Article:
We had conferences for Big, Middle and Little Sister a few days ago. They received glowing reports from their teachers. However, Big Sister is in Middle School now. We are meeting new teachers and learning new expectations. One of them is Reading Counts, which in my mind is Scholastic's answer to Accelerated Reader.
And I hate Accelerated Reader. I think it is a fine program for some students, but not all. I would not have enjoyed it one little bit. Big Sister did a fine job in the first trimester. But the expectations are getting tougher. She only will get points if she reads IN HER LEXILE LEVEL. Well, guess what? Her lexile level is really high. She has a lot of nothing to choose from.
The good news is that her teacher was very nice. The bad news is that when Big Sister went to school after conferences and inquired about reading a book that is below her lexile she was told it wouldn't count.
For anyone not understanding lexile and AR levels and how they are derived: these levels are derived only from the number of syllables in a hundred word passage and the number of sentences. There is some mathematical formula that then shows the level of a book. It does not take into account the book's content.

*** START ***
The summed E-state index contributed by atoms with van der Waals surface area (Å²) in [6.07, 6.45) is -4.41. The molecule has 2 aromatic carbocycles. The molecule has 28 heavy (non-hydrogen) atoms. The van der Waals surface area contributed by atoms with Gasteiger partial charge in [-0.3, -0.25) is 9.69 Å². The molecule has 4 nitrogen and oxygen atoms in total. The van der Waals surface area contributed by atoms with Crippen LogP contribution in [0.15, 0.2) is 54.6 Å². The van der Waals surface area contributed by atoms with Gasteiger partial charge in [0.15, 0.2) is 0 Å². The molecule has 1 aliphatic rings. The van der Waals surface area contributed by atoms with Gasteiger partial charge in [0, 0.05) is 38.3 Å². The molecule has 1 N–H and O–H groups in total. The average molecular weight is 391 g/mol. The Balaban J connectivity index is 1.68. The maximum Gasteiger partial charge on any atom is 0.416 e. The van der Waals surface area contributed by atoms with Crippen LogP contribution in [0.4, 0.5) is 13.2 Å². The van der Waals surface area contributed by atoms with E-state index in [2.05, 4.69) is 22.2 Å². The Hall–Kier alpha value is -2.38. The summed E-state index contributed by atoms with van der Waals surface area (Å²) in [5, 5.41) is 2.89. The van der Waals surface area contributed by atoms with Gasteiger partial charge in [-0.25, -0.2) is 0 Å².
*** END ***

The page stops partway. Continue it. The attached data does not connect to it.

So, Big Sister could have read The Giver by Lois Lowry in second grade. Eighth graders read it in our district. Now it is too far below her lexile level to count it, yet I contend the content is something that needs to be taken into account and is not appropriate for young but proficient readers.
ARGH! I think her teacher and I have worked things out, but the whole experience makes me dislike Reading Counts just as much as I dislike AR.
Do your schools incorporate programs like these? What are your thoughts?
I want my children to love to read, to read widely, to read for pleasure, and to be lifelong readers.